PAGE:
Do you isolate and self-medicate? Do you lash-out in rage hoping that through your venting your will will be established on earth? Do you tear others down and slander those you love, or even those you’ve never met? Do you just go to sleep? Do you set new goals and get to work? Or do you just hunker down and listen to more podcasts wondering if it’s really just information that you lack?
Let me tell you: God is so good, you guys. He is so, so good. He knows this about us, and He has spoken clearly to us regarding our anxiousness. Let me try and practically help us by briefly looking at two iconic passages on anxiety. I know this is a longer writeup, but stay with me.
First, God has never said that we should embrace anxiety. Meaning, we should never adopt the attitude that “everyone gets anxious, it’s just a part of life, therefore, it’s fine to be anxious.” No. In fact, He has actually commanded us to not be anxious. From the mouth of Jesus himself, we are told, “do not be anxious about your life.” (Matthew 6:25)
Just because we see anxiety all around us and even find it in us, don’t raise the white flag in your soul. God doesn’t tell us to settle and conform to the pattern of this world. We have great reason and resources to not be anxious.
Secondly, God has told us what to do with our anxiety when it comes. We are told to do three things.
- Seek first the kingdom of God and his righteousness (Matthew 6:33).
This makes us ask, “What am I after today?” This simplifies so many things for us. We are supposed to be on offense, not just defense. So, how do we seek the kingdom of God? We start by seeking the King. Then we realize that in seeking the King, we are to be doing the King’s will. Which our King, Jesus, is purely righteous. He always does what is just and right, and therefore, we do the same. This is our offensive strategy.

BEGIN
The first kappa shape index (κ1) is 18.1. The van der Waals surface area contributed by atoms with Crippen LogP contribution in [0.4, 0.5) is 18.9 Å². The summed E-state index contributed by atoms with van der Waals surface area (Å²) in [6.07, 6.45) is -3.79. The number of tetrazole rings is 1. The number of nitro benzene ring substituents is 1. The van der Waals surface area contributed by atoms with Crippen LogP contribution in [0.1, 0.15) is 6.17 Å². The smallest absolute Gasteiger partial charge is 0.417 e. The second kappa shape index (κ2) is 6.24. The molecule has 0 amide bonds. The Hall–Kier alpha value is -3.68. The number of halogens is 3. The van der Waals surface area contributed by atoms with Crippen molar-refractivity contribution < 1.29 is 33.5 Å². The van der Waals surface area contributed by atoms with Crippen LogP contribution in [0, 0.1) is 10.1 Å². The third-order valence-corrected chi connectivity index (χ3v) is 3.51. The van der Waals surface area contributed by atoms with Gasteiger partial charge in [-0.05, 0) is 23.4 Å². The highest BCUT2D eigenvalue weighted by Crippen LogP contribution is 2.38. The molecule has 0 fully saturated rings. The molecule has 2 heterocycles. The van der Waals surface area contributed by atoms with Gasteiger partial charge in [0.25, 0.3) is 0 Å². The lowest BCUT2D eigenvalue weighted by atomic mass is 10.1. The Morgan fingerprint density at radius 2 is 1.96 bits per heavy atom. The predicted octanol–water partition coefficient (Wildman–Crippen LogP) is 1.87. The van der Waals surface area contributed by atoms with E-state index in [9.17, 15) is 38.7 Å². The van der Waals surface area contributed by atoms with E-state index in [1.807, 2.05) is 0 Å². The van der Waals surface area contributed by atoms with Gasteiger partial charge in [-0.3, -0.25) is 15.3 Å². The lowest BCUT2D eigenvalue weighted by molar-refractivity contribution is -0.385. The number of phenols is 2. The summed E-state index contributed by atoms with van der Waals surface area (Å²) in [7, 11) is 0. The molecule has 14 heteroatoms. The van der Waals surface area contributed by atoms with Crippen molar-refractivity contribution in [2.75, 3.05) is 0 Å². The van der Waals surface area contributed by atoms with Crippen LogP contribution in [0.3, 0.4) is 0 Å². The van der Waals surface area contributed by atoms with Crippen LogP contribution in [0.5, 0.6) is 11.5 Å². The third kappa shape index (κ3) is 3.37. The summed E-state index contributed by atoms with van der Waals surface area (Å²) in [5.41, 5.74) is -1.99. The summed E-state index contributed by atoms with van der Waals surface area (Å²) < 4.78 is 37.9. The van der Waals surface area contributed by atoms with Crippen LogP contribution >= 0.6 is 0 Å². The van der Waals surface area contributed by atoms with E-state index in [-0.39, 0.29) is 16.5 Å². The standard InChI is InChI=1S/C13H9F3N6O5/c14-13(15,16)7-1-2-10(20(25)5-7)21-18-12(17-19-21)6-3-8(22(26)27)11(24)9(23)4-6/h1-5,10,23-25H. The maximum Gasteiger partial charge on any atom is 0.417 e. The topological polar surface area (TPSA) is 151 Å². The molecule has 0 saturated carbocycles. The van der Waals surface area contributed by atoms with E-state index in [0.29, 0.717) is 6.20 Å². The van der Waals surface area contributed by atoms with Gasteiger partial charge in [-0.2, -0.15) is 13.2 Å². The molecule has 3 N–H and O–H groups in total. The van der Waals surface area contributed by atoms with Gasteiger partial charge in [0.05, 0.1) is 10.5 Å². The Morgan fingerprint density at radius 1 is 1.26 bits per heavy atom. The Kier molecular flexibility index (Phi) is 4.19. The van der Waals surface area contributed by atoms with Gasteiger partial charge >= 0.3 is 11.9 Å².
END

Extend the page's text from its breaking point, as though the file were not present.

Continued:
As Anna said in Frozen 2 as she spiraled into despair, “Just do the next right thing.” I apologize for the quote, but I have young daughters. Also, Anna is kind of right. The difference between us and Anna is that we do what Jesus says is right and that we do it for His glory.
- Make your requests known to God with a thankful heart (Philippians 4:6).
This verse is basically saying to you when you are anxious - “Go to God and tell Him about it. And when you tell Him about it, realize you are giving those anxieties to Him.” 1 Peter 5:7 says we should “cast all your anxiety on Him because He cares for you.” It’s not just telling….it’s giving.
Often when I’m anxious I go into analysis mode and cave in on myself. This is telling me to do the opposite: Talk to God. Go to Him. And we are to do so with a heart of gratitude.
Complaining comes from focusing on what I don’t have. Gratitude is created when I focus on what I do have. So if I’m going to make my requests known to God with a thankful heart, I must consider in my request-making, all that God has done for us, and all that He is for us.